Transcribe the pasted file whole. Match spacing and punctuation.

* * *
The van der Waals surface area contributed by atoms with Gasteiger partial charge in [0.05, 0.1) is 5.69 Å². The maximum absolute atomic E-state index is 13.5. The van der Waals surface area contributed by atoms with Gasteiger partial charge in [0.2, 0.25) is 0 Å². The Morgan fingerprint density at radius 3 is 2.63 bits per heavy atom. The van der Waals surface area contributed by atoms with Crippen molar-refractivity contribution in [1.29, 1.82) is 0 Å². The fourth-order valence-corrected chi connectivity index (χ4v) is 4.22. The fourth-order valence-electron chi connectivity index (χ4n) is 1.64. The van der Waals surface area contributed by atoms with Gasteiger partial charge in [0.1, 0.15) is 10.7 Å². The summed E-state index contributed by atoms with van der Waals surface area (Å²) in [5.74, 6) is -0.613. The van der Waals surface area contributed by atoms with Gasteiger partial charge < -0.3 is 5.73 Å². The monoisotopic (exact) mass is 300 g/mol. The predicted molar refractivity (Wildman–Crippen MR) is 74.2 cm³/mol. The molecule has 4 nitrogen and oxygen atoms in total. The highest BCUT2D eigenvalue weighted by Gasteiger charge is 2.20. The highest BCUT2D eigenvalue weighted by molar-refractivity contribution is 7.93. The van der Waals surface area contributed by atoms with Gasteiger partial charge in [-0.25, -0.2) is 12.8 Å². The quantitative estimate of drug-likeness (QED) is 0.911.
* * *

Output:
The van der Waals surface area contributed by atoms with Gasteiger partial charge in [0.05, 0.1) is 5.69 Å². The maximum absolute atomic E-state index is 13.5. The van der Waals surface area contributed by atoms with Gasteiger partial charge in [0.2, 0.25) is 0 Å². The Morgan fingerprint density at radius 3 is 2.63 bits per heavy atom. The van der Waals surface area contributed by atoms with Crippen molar-refractivity contribution in [1.29, 1.82) is 0 Å². The fourth-order valence-corrected chi connectivity index (χ4v) is 4.22. The fourth-order valence-electron chi connectivity index (χ4n) is 1.64. The van der Waals surface area contributed by atoms with Gasteiger partial charge in [0.1, 0.15) is 10.7 Å². The summed E-state index contributed by atoms with van der Waals surface area (Å²) in [5.74, 6) is -0.613. The van der Waals surface area contributed by atoms with Gasteiger partial charge < -0.3 is 5.73 Å². The monoisotopic (exact) mass is 300 g/mol. The predicted molar refractivity (Wildman–Crippen MR) is 74.2 cm³/mol. The molecule has 4 nitrogen and oxygen atoms in total. The highest BCUT2D eigenvalue weighted by Gasteiger charge is 2.20. The highest BCUT2D eigenvalue weighted by molar-refractivity contribution is 7.93. The van der Waals surface area contributed by atoms with Gasteiger partial charge in [-0.25, -0.2) is 12.8 Å². The quantitative estimate of drug-likeness (QED) is 0.911.